Profiting from Punishment: Public Education and the School Security Market
This article charts the invigoration of the penal state in an unlikely place: the American public school system. The US educational system and the US correctional system are quintessential representations of the social welfare state and the penal state respectively and are typically configured as opposites. During the war on crime, however, public schools and prisons became integrally linked as collaborating partners. These institutions share leadership and funding, and have policies, technologies, cultural practices, and disciplinary rhetoric in common. This coordination of prisons and schools serves the interests of the neoliberal and post-industrial state with harsh ramifications for urban low-income minority communities. The article demonstrates how youth school punishment is a high stakes profit strategy. It traces the punitive acceleration in public schools of the war on crime era, charts school security market expansion, and points to the consequences of this dynamic for racial inequality.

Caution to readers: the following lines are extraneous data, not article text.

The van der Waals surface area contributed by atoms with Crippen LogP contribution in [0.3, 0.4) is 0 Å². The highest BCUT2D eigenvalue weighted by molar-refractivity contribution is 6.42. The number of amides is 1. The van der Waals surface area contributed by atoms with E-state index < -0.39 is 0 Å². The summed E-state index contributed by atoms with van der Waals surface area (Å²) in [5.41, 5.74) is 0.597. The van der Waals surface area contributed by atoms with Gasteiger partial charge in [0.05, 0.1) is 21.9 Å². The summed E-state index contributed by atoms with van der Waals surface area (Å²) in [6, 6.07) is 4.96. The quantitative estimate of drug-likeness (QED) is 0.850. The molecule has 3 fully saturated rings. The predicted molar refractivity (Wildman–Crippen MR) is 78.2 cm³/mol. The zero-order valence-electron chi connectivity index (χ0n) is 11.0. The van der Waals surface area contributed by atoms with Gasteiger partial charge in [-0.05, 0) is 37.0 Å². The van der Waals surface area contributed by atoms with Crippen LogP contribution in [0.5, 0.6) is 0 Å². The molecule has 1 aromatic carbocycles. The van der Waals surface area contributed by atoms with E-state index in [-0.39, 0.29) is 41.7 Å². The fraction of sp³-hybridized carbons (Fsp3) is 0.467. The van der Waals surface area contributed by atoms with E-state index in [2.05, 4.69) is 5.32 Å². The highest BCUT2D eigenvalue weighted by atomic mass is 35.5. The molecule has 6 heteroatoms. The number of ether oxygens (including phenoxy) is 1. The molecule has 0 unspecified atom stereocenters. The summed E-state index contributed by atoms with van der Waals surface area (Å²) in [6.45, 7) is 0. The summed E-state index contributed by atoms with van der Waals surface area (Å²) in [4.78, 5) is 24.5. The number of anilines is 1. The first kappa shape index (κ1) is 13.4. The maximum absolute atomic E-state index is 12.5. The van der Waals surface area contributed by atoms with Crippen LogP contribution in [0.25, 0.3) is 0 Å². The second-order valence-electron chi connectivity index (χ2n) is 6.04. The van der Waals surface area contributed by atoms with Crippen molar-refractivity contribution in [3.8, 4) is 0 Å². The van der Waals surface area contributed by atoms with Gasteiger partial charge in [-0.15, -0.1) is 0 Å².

public schools, school punishment, security market
Citation: Social Justice Vol. 41, No. 4 (2014): 81-95